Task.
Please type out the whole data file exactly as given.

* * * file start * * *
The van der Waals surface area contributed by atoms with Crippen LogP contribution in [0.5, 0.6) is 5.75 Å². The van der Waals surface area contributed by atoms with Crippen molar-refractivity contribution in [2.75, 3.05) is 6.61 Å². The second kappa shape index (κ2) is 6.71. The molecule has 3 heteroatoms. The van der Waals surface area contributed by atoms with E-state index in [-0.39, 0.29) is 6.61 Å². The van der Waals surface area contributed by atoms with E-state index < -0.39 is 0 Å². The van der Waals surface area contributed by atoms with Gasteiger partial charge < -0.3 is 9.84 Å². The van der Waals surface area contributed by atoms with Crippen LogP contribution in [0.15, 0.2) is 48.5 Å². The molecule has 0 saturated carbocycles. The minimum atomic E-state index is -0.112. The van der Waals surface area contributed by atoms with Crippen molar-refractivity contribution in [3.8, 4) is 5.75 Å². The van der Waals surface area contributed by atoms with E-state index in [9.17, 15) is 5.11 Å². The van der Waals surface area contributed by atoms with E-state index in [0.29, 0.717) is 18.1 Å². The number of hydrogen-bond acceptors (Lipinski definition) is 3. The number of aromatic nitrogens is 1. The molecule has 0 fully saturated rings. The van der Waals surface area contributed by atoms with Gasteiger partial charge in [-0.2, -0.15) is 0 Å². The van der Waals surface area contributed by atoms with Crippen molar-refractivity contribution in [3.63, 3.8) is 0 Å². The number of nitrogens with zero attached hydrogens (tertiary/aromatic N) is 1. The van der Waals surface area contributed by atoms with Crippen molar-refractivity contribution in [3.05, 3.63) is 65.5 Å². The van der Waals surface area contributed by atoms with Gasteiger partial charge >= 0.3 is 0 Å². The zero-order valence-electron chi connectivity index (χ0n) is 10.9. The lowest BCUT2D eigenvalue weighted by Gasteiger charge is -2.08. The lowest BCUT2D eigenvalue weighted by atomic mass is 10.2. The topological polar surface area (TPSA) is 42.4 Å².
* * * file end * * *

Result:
The van der Waals surface area contributed by atoms with Crippen LogP contribution in [0.5, 0.6) is 5.75 Å². The van der Waals surface area contributed by atoms with Crippen molar-refractivity contribution in [2.75, 3.05) is 6.61 Å². The second kappa shape index (κ2) is 6.71. The molecule has 3 heteroatoms. The van der Waals surface area contributed by atoms with E-state index in [-0.39, 0.29) is 6.61 Å². The van der Waals surface area contributed by atoms with E-state index < -0.39 is 0 Å². The van der Waals surface area contributed by atoms with Gasteiger partial charge < -0.3 is 9.84 Å². The van der Waals surface area contributed by atoms with Crippen LogP contribution in [0.15, 0.2) is 48.5 Å². The molecule has 0 saturated carbocycles. The minimum atomic E-state index is -0.112. The van der Waals surface area contributed by atoms with Crippen molar-refractivity contribution in [3.8, 4) is 5.75 Å². The van der Waals surface area contributed by atoms with E-state index in [9.17, 15) is 5.11 Å². The van der Waals surface area contributed by atoms with E-state index in [0.29, 0.717) is 18.1 Å². The number of hydrogen-bond acceptors (Lipinski definition) is 3. The number of aromatic nitrogens is 1. The molecule has 0 fully saturated rings. The van der Waals surface area contributed by atoms with Gasteiger partial charge in [-0.2, -0.15) is 0 Å². The van der Waals surface area contributed by atoms with Crippen molar-refractivity contribution in [3.63, 3.8) is 0 Å². The number of nitrogens with zero attached hydrogens (tertiary/aromatic N) is 1. The van der Waals surface area contributed by atoms with Crippen molar-refractivity contribution in [3.05, 3.63) is 65.5 Å². The van der Waals surface area contributed by atoms with Gasteiger partial charge >= 0.3 is 0 Å². The zero-order valence-electron chi connectivity index (χ0n) is 10.9. The lowest BCUT2D eigenvalue weighted by Gasteiger charge is -2.08. The lowest BCUT2D eigenvalue weighted by atomic mass is 10.2. The topological polar surface area (TPSA) is 42.4 Å².